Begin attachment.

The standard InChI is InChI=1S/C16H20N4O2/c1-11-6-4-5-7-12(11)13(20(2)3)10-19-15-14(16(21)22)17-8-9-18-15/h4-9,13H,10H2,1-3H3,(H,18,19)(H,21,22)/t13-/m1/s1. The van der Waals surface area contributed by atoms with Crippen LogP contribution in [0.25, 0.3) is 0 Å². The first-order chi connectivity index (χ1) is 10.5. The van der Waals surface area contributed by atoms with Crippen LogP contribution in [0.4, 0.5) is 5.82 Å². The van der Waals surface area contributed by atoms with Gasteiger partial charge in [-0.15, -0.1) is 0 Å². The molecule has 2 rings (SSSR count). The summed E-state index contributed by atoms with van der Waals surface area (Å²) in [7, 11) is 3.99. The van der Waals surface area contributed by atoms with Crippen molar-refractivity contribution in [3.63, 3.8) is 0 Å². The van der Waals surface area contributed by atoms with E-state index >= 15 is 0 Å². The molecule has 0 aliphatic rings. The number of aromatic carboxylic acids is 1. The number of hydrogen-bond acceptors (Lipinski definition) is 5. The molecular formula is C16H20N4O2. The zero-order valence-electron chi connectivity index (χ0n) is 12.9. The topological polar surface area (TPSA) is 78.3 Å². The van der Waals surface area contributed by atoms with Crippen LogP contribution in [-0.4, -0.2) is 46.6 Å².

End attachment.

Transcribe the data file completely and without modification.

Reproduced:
The standard InChI is InChI=1S/C16H20N4O2/c1-11-6-4-5-7-12(11)13(20(2)3)10-19-15-14(16(21)22)17-8-9-18-15/h4-9,13H,10H2,1-3H3,(H,18,19)(H,21,22)/t13-/m1/s1. The van der Waals surface area contributed by atoms with Crippen LogP contribution in [0.25, 0.3) is 0 Å². The first-order chi connectivity index (χ1) is 10.5. The van der Waals surface area contributed by atoms with Crippen LogP contribution in [0.4, 0.5) is 5.82 Å². The van der Waals surface area contributed by atoms with Gasteiger partial charge in [-0.15, -0.1) is 0 Å². The molecule has 2 rings (SSSR count). The summed E-state index contributed by atoms with van der Waals surface area (Å²) in [7, 11) is 3.99. The van der Waals surface area contributed by atoms with Crippen molar-refractivity contribution in [3.63, 3.8) is 0 Å². The van der Waals surface area contributed by atoms with E-state index >= 15 is 0 Å². The molecule has 0 aliphatic rings. The number of aromatic carboxylic acids is 1. The number of hydrogen-bond acceptors (Lipinski definition) is 5. The molecular formula is C16H20N4O2. The zero-order valence-electron chi connectivity index (χ0n) is 12.9. The topological polar surface area (TPSA) is 78.3 Å². The van der Waals surface area contributed by atoms with Crippen LogP contribution in [-0.4, -0.2) is 46.6 Å².